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Psychol Sci. 2019 Jun 10:956797619849894. doi: 10.1177/0956797619849894. [Epub ahead of print]

Variation in the μ-Opioid Receptor Gene ( OPRM1) Does Not Moderate Social-Rejection Sensitivity in Humans.

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1 Department of Management and Engineering, Division of Economics, Linköping University.
2 Department of Behavioural Sciences and Learning, Linköping University.
3 Department of Clinical and Experimental Medicine, Center for Social and Affective Neuroscience, Linköping University.
4 Department of Medical Epidemiology and Biostatistics, Karolinska Institute.
5 Decision Research, Eugene, Oregon.
6 The National Center for Priority Setting in Health Care, Department of Medical and Health Sciences, Linköping University.


Given previous findings from animal studies and small-scale studies in humans, variation in the μ-opioid receptor gene ( OPRM1) has been proposed as a strong biological candidate for moderating sensitivity to social rejection. Using a substantially larger sample ( N = 490) than previous studies, a prospective genotyping strategy, and preregistered analysis plans, we tested the hypotheses that OPRM1 variation measured by the functional A118G polymorphism (rs1799971) moderates (a) dispositional sensitivity to rejection and feelings of distress following social exclusion and (b) decision making involving social cognition. In three experimental tasks commonly used to assess altruism, reciprocity, and trust in humans, we found no evidence in favor of the hypotheses; nine main tests were preregistered, and all of them yielded small and statistically insignificant estimates. In secondary analyses, we used Bayesian inference and estimation to quantify support for our findings. Taken together, our results strongly suggest that the link between OPRM1 A118G variation and social-rejection sensitivity is weaker than previously thought.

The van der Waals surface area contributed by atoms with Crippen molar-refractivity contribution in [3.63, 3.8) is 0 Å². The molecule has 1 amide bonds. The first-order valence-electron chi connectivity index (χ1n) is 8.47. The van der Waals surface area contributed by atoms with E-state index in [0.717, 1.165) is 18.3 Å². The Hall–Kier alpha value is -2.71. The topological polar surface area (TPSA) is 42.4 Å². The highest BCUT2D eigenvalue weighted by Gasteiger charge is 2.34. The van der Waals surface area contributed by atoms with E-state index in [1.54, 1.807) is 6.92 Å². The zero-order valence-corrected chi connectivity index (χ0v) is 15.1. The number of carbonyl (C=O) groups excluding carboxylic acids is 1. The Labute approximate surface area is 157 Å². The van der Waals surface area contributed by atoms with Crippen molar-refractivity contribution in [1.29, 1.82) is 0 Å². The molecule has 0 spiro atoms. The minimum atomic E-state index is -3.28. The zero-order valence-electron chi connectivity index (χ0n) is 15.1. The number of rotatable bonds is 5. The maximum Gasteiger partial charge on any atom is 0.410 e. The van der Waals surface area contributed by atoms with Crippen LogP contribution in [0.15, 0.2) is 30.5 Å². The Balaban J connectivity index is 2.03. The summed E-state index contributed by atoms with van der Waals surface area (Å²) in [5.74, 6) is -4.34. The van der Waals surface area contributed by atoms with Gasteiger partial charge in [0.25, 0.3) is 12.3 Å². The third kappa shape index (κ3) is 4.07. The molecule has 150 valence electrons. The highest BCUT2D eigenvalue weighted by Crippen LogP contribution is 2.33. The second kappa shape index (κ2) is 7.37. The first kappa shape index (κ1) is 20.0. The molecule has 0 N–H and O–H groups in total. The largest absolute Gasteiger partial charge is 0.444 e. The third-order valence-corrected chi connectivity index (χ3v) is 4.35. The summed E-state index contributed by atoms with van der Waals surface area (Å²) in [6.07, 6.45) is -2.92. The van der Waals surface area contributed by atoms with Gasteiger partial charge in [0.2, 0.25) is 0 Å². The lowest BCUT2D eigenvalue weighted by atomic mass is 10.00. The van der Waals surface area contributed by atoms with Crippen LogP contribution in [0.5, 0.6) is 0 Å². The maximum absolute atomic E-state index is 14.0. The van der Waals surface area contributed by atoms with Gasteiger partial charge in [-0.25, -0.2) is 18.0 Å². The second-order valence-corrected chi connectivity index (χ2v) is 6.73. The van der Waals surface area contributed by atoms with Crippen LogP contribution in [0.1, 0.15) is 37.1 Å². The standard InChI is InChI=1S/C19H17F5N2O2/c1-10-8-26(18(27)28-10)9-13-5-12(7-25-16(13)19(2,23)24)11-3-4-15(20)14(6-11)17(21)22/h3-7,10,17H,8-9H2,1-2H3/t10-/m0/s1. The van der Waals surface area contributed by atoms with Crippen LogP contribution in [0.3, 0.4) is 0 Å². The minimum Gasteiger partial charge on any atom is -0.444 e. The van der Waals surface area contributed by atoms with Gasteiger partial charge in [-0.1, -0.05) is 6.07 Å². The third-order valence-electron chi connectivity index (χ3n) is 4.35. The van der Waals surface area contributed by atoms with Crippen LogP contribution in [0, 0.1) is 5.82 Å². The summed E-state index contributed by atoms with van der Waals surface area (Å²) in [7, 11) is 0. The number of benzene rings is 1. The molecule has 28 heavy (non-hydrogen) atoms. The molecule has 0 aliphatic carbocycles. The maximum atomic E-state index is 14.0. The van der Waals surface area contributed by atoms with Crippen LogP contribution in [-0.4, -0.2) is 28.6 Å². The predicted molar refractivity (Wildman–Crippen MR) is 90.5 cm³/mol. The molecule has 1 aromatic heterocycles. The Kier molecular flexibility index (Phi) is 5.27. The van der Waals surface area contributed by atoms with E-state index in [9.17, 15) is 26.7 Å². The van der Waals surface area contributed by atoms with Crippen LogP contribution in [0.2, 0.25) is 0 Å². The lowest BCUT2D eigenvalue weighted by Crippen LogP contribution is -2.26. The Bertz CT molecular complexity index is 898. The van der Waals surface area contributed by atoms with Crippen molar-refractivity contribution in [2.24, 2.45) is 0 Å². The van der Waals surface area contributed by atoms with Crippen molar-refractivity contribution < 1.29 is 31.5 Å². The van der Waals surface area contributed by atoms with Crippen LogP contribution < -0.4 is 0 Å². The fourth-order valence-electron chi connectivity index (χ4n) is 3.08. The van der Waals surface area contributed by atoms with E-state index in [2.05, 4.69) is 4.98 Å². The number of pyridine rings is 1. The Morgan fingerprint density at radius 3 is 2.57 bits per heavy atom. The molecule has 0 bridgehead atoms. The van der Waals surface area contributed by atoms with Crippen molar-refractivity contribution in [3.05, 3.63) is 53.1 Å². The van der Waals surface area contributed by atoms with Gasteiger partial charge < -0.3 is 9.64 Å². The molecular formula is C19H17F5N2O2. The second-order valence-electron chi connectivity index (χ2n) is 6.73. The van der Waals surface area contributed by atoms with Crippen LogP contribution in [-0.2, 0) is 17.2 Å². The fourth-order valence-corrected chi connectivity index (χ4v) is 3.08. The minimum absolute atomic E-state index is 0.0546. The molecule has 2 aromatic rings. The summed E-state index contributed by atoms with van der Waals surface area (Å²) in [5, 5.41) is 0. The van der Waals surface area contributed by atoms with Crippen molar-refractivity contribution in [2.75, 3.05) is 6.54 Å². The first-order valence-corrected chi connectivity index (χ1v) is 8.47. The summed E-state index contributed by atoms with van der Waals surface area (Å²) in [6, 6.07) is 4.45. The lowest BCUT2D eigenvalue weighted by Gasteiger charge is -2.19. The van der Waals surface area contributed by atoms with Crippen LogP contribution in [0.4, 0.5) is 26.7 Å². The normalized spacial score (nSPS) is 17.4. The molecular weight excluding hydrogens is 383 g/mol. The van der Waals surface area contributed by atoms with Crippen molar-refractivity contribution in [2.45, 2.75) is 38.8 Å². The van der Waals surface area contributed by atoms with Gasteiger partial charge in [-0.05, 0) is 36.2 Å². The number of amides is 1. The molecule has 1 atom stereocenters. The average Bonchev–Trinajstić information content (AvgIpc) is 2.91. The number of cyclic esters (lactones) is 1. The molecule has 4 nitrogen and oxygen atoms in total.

; decision making; exclusion; genetics; open data; open materials; preregistered; social pain


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